From the beginning, there has been considerable confusion surrounding the Affordable Care Act (also known as Obamacare). That’s understandable. It is an incredibly detailed and complex law. So complex that politicians have been known to misstate key facts about the law.
Such was the case during last week’s first presidential debate. President Barack Obama and former Massachusetts Governor Mitt Romney sparred often over the health care law that was upheld by the Supreme Court this summer and has become a political lightning rod (read a transcript of the debate here).
Fact checkers have found fault with several health reform-related debate statements made by both candidates. Here is the first installment of a two-part series fact checking the first debate:
- Romney said during the debate that “up to” 20 million Americans might lose health insurance under the Affordable Care Act, citing a Congressional Budget Office (CBO) study. The study indicated that 20 million could lose employer-sponsored insurance in a worst-case scenario, but the CBO put the likely number at between 3 million and 5 million, according to FierceHealthcare.com and FactCheck.org. Some of those who may lose employer-sponsored coverage may also qualify for federal subsidies to purchase insurance on the new state insurance exchanges that will begin operating in 2014.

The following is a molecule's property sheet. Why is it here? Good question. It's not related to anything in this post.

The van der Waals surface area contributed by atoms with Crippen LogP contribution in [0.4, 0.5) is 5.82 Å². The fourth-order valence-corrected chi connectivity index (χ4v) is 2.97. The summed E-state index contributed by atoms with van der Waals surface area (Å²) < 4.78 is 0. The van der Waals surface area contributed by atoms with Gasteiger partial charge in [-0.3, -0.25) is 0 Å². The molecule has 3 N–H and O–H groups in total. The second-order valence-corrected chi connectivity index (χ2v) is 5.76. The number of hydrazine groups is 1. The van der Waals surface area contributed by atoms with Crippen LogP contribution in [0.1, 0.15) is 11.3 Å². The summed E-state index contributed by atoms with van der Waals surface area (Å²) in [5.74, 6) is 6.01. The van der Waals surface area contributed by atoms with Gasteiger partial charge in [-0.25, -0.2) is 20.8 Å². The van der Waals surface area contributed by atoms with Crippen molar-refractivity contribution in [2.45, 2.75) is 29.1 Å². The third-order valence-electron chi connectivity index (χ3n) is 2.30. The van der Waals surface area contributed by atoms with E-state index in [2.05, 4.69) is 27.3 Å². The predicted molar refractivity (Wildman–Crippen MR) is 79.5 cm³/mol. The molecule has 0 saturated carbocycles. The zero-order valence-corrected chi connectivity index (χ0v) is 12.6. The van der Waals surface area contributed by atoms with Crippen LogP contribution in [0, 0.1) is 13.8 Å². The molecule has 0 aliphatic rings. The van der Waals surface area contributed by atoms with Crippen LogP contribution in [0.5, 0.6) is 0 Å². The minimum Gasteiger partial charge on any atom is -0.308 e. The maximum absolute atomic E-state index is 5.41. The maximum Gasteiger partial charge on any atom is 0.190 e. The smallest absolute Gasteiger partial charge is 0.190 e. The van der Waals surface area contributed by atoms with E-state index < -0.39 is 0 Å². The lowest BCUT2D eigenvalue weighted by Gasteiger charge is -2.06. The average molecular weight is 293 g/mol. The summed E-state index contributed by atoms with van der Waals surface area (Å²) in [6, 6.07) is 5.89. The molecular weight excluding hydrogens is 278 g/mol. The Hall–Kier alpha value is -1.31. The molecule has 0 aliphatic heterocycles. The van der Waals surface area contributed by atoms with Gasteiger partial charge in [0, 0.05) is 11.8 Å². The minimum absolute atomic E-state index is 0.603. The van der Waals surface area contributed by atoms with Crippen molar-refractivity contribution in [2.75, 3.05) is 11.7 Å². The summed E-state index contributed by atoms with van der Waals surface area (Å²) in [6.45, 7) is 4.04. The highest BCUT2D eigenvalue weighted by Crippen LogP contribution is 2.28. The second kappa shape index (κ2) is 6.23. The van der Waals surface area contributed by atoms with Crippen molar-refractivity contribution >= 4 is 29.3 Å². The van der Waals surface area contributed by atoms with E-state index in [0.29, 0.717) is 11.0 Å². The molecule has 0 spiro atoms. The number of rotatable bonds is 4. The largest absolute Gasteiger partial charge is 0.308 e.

- Obama said that if Romney repeals the health care law as he has promised to do if elected, insurers would no longer be required to provide coverage to those with pre-existing medical conditions. Romney replied during the debate that “pre-existing conditions are covered under my plan.” But according to The New York Times and Politico, Romney’s plan would only guarantee insurance for people with pre-existing conditions who maintain continuous coverage (those who move from job to job were already covered). Obama said during the debate that Romney’s plan copies what was already law before the Affordable Care Act’s pre-existing condition clause goes into effect in 2014. A 1996 federal law limits insurers from denying coverage to those with pre-existing conditions who failed to purchase an individual policy within two months of losing group insurance coverage, according to The New York Times.
The debate over the controversial health care law is expected to continue, as will the need for fact checkers. Stay tuned for more updates. For more info on the Affordable Care Act, visit BCBSND.com/healthreform.